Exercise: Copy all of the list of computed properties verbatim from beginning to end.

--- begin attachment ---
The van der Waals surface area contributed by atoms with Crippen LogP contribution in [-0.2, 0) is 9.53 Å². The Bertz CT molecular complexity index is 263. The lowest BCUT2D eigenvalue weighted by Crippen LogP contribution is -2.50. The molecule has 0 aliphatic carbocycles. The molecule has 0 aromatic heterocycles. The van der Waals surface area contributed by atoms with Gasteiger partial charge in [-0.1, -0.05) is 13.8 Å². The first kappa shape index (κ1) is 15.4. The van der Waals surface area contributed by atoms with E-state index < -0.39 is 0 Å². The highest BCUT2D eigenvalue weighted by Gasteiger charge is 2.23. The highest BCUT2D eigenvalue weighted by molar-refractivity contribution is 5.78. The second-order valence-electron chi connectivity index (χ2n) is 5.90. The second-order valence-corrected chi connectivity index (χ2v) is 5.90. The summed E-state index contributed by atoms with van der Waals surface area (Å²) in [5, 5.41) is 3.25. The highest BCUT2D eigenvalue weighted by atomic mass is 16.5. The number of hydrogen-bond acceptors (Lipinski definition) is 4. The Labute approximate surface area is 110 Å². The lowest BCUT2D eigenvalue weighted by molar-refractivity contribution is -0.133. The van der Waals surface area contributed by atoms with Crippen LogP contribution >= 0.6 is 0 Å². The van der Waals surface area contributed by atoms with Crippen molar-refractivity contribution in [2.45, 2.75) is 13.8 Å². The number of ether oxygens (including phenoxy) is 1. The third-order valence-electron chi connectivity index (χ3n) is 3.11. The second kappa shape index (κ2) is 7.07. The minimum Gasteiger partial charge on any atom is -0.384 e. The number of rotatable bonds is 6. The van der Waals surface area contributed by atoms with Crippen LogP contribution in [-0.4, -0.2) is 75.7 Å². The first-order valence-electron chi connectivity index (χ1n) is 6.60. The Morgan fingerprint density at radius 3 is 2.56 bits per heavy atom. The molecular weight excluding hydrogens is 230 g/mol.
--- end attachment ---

The van der Waals surface area contributed by atoms with Crippen LogP contribution in [-0.2, 0) is 9.53 Å². The Bertz CT molecular complexity index is 263. The lowest BCUT2D eigenvalue weighted by Crippen LogP contribution is -2.50. The molecule has 0 aliphatic carbocycles. The molecule has 0 aromatic heterocycles. The van der Waals surface area contributed by atoms with Gasteiger partial charge in [-0.1, -0.05) is 13.8 Å². The first kappa shape index (κ1) is 15.4. The van der Waals surface area contributed by atoms with E-state index < -0.39 is 0 Å². The highest BCUT2D eigenvalue weighted by Gasteiger charge is 2.23. The highest BCUT2D eigenvalue weighted by molar-refractivity contribution is 5.78. The second-order valence-electron chi connectivity index (χ2n) is 5.90. The second-order valence-corrected chi connectivity index (χ2v) is 5.90. The summed E-state index contributed by atoms with van der Waals surface area (Å²) in [5, 5.41) is 3.25. The highest BCUT2D eigenvalue weighted by atomic mass is 16.5. The number of hydrogen-bond acceptors (Lipinski definition) is 4. The Labute approximate surface area is 110 Å². The lowest BCUT2D eigenvalue weighted by molar-refractivity contribution is -0.133. The van der Waals surface area contributed by atoms with Crippen LogP contribution >= 0.6 is 0 Å². The van der Waals surface area contributed by atoms with Crippen molar-refractivity contribution in [2.45, 2.75) is 13.8 Å². The number of ether oxygens (including phenoxy) is 1. The third-order valence-electron chi connectivity index (χ3n) is 3.11. The second kappa shape index (κ2) is 7.07. The minimum Gasteiger partial charge on any atom is -0.384 e. The number of rotatable bonds is 6. The van der Waals surface area contributed by atoms with Crippen LogP contribution in [-0.4, -0.2) is 75.7 Å². The first-order valence-electron chi connectivity index (χ1n) is 6.60. The Morgan fingerprint density at radius 3 is 2.56 bits per heavy atom. The molecular weight excluding hydrogens is 230 g/mol.